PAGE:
are a lets tell a tale about
    the girl in the pig tails
    do you think she has been to oz
    all the chicks peeping out the
    windows do you think they
    make this kind for grown ups
    dolls have all the fun
    a much loved premmie would like one

  22. You are a rockin’ quilter, woman, and don’t you forget it! That is too stinkin’ cute for words – very wabi, very sabi, and I’m darned if I can see any imperfections (but then, I don’t carry a badge.)
    Thanks for the inspiration!

  23. That quilt is just so CUTE!! Your choice of fabric combinations is just as important as the quilt construction. A very happy quilt to behold!
    Sara

  24. I think the wavy lines of quilting totally add to it!

  25. Absolutely charming. My quilting runs to geometric color work, but I love looking at things like this. Sort of Quilter’s Voyeurism of the work one doesn’t do or do well. Thanks for sharing this.

  26. My quilting aspires to such handiwork as yours! I love the selvages worked into the houses, the blue skies, the little ducks….I could go on.

  27. You’ve done it again – made me slack jawed with your creativity and productivity. Woman, do you ever sleep?
    The quilt is gorgeous. By the way, your swap partner called and said I could have the quilt!

  28. Oh shush, it’s as cute as can be! Haven’t seen that version of the house block before, it’s a really great one.

  29. Beautiful. Beautiful. Beautiful. Everything about the quilt is wonderful. Who needs classes? You’re doing GREAT!!! Keep on quiltin’!!

  30. i wonder if the folks in chevy chase
    got thier 75’000

  31. Goshdangittoheckandgone. Where are your ugly beginner quilts? You apparently wear blinders all of the time to focus on only the cutest, most irresistible projects. Jeez.
    Headed downstairs to my fabric stash right now . . .

  32. So impressed. You’ve done a fabulous job! It’s adorable.
    (((hugs)))

  33. you have to have orna make you some shabu shabu in that funny looking pot…mmmmmmm.
    beautiful quilt!

  34. Awesome piece of work Kay
    I find that when I figure out something myself that it “sticks” better than when I “learn” it in class — but that could be just me
    You have a great sense of color and form, which carries from your knitting to your quilting — never underestimate the value of transferable skills!!

  35. Now I know what is missing in my life — I just need some friends who wouldn’t mind me dropping in to do a little quilting (or maybe some finishing work on my knitting). The sign of a true friend (well, that and maybe she serves some nice tea and some kind of chocolate!).

  36. I think it is gorgeous, and too much finesse is overrated anyway. I can’t ever try quilting, at least not until I work through my stash of yarn, or I’ll be divorced.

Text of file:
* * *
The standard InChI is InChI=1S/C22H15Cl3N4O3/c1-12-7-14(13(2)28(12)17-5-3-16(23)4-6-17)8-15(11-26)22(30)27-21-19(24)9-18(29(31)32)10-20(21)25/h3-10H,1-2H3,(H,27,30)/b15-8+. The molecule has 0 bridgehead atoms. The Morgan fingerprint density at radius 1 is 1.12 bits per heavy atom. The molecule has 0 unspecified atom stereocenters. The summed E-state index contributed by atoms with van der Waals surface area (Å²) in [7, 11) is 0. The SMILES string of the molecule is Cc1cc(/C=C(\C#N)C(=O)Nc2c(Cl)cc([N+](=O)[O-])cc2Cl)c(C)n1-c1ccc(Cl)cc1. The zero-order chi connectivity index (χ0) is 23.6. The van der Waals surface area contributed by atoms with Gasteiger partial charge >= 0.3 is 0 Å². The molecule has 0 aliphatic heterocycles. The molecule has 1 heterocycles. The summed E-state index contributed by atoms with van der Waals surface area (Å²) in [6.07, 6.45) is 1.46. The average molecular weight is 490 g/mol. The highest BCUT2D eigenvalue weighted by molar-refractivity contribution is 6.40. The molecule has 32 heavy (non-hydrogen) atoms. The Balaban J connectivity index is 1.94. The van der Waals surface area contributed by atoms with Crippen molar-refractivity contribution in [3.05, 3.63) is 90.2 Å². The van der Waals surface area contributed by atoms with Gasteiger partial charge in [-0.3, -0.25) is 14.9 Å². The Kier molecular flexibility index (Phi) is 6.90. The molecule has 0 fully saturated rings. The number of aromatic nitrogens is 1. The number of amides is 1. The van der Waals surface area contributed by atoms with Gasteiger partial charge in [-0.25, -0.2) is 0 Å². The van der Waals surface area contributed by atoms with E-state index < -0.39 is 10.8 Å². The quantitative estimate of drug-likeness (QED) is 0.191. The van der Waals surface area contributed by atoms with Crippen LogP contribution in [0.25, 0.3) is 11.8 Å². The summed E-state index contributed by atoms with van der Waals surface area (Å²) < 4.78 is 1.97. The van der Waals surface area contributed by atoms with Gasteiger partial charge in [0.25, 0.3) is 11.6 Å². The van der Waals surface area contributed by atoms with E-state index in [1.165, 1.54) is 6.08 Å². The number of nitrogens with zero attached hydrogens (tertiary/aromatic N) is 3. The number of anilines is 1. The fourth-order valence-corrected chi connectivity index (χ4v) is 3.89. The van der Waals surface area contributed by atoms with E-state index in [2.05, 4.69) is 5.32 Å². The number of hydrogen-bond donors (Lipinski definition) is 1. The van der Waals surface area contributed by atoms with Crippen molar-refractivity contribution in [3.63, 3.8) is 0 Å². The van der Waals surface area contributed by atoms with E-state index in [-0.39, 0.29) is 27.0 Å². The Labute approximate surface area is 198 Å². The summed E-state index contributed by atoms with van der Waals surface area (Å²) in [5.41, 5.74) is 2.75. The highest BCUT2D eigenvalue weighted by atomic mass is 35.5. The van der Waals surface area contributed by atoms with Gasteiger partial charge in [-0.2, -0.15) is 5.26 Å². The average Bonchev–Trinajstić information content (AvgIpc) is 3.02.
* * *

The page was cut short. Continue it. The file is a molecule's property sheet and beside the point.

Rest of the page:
37. Wish I was the recipient of that pretty, little quilt! Good job. Now, can you tell me what is sitting in that little bowl on Orna’s table in the second picture? A melted candle? A home made cinnamon roll?

  38. it’s a work of art. simply beautiful.

  39. Welcome to the world of quilting!I quilted first before I started crochet. I only learned to knit in 2006. It is a lovely doll quilt.I knew one you did the polo shirt quilt,it wouldn’t be long.

  40. I find myself worrying about what the quilting police or the knitting police would say about my projects. It gets to the point that my creative urges are stifled under the weight of doubt and self criticism. But then I see a wonderful project like yours and I think it’s time to go up to my room and make stuff. And by the way, I love fabric with words on it! If the recipient of this quilt does not adore it, then she deserves a swift kick.

  41. Gee, Kay, people are always tellin’ me that I’m a (living) doll–doesn’t that make me eligible for one of your d’lightful and d’lovely doll quilts…?
    LoveDiane :)

  42. Gorgeous as usual. Stop being so damn inspiring! My house is a mess, my children seem to be turning into feral dogs, and now all I want to do is go make a bunch of doll quilts.

  43. Aw chickie, that’s a darn fine quilt. I don’t know what you do with a 24″ square piece of loving quilting (although I can imagine it as a very comforting, very large pillow), but I’m not casting stones. I just shoved a box of new fingering weight oddballs into the back of the closet because the entire shelf that is devoted to fingering weight oddballs couldn’t take anymore. (But these colors are DIFFERENT. I need them to round out the other oddballs!)
    Beauty and charm always have a purpose.
    So — we’ll see the knitted version in MDK3?

  44. How I love quilts – and yours turned out great! I’m sure the recipient will be thrilled!

  45. Jeez that’s awesome. I love that.

  46. I love the newspaper type fabric you used. Where did you get that?

  47. When do you SLEEP?

  48. What a dear little, comfy quilt you’ve created! Love your Mongolian hot pot, also. I had a larger one and used it so frequently that the tin lining wore off. It made many a warming winter dinner in our drafty and unheated house.

  49. It’s beautiful! The houses are darling and little duckies peeping through are so cute! I’m sure your partner will love it even if your style is different from hers.

  50. 1. Straight lines are over rated
    2. Love the Mongolian hot pot.

  51. Fabulous quilt, Kay. I wish I was your swap partner!

  52. What a charming quilt! There is so much to enjoy as I look at it, the letters marching across, the variety of prints, the duckling and others peaking out of their frames. I think it’s a mini masterpiece, and the stitches complement the design.

  53. I’m always admiring all those doll quilt swap quilts on flickr… so I totally understand being intimidated. Yours is adorable. :) I wonder why not pulling the thread all the way through ends up with straighter lines? (I’ve made one… um… “quilt”. I dream of making more, though.)